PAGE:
I received a request to write an article for Every Thought Captive magazine recently. This is what they requested:
Q and A How do you confront a parent – Robert Barnes
They are those who must be honored. God gave us the parents He did and whatever their faults or sins, said that we must honor them. How do we confront a parent who needs to have their sins dealt with in a way that is honoring and respectful?
Here’s how I answered that request.
I had won. Or so I thought.
“I’ve looked at these books. I’ve read all of them. And they are filled with romance and sex between people who are not married. Here are some examples I’ve dogeared. What do you have to say about this?”
She looked down at me sheepishly. Guilty. Sad. Quiet.
“I’m going to pray for you that you’ll do the right thing about these books and the ones you bring from the library. Dear Father…”
That was me at age 13 confronting my mom about her Harlequin Romance books. The Young Prophet Against Minor Debauchery could have been the title of my story back in those days. Strong, sure, certain of what I wanted—like one of the bronzed men on the cover of The Golden Stallion. And with my choice of a hundred different wrongs I could have confronted in my own life, my friends, my culture—I picked my mom. Her dreamy dalliance with fantasies of a man who would take her away from the life I daily prayed I could flee—that was the problem. And my confrontation was the solution.
God helped me to make things right with my mom later. God put me in a place of humility (and great honor) as I cared for her daily needs for over 10 years after she had several strokes. The arrogance and folly of my rebuke of her would have never happened if I were humbly serving her, more repentant of my own sexual sin, and open to admitting my own foolish fantasies of leaving the farm.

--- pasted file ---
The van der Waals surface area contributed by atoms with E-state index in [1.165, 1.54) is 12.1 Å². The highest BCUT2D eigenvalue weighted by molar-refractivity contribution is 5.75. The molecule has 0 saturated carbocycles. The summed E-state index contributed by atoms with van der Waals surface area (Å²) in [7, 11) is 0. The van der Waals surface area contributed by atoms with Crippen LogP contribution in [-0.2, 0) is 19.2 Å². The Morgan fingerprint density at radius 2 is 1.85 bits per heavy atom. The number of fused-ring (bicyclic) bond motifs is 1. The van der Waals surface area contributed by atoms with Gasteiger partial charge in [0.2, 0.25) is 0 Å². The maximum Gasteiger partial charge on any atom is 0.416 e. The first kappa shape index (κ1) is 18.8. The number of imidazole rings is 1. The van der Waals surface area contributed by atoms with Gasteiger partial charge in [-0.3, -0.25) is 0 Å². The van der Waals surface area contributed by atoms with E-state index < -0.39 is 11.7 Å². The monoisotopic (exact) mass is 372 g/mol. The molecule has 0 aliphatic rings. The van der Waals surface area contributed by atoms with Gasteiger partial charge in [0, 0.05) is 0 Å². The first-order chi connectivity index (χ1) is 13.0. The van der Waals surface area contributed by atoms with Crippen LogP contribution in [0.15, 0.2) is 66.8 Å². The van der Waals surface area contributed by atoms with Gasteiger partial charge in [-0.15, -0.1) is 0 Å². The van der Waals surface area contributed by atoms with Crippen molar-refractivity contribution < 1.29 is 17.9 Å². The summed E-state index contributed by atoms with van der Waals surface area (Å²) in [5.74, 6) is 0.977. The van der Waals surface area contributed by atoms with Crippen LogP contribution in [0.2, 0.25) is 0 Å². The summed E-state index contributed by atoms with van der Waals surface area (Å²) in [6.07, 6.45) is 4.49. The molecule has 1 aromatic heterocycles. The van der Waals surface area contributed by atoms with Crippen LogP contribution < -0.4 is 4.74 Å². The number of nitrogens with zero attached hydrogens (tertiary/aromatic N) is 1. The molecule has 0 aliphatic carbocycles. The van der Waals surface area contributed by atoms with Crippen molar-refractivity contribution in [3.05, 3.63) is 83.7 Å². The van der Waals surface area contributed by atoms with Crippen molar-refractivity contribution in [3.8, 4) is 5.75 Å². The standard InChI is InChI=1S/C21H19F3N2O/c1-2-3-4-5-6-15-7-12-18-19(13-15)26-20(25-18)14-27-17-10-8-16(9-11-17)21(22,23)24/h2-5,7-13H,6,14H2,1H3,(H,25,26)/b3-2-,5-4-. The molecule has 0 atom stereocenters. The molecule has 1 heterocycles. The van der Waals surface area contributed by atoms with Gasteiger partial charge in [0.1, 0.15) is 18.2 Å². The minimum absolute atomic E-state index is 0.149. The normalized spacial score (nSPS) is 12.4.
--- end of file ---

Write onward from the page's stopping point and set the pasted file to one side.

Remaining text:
My dad was a different story. He was very active in his sin. And he was far too violent to confront. But God did something I could never do—God saved him. God changed his heart one day and I could not even believe it. I could not forgive him because I didn’t believe it was possible for someone like him to change. But over a year, God showed me more of my own sin, my own anger, and I began to taste his grace and mercy flowing over my own life. One day, I woke up and I believed God. I believed he could save my dad and change his heart and that his apology to me was real.
What did your story with your parents look like? How did their sin impact you? Did you try to confront them? How did it go?
Surely my life would have been much different, and I’d have brought more peace and harmony into my home if I’d practiced a few simple principles.
First, as the apostle Paul closes his second letter to his son in the faith, Timothy, he says, “Reprove, rebuke, and exhort, with complete patience and teaching” (2 Timothy 4:2). This was a message to a young pastor, showing levels of correction. For a child, “Do not rebuke an older man harshly, but exhort him as if he were your father” (1 Tim 1:5). A child exhorts in the mildest way possible.
Second, “Honor your father and mother” is the way a child sanctifies his parents, not the sort of haughty rebuke I gave my mother. The work of honoring those in authority is not simply a duty, but a means of seeing real change. “In the same way you wives must submit yourselves to your husbands, so that if any of them do not believe God’s word, your conduct will win them over to believe” (1 Pet. 3:1). Honor and submission in the Lord is the hammer and anvil of God to change the hearts of those in authority over us.
Third, trust God is with you and live like you are not alone. I speak as someone who felt very alone as a child. God has counted the nights I prayed and wept over Psalm 27:10, “Though my father and mother forsake me, the Lord will take me up.” A child of God is never alone, even amid parental sin and chaos.
I wish the 51-year-old me could go back to the 8-year-old me and reaffirm these great truths. Give them to your children, your church, your friends, so they might draw great solace from the wisdom of Scripture.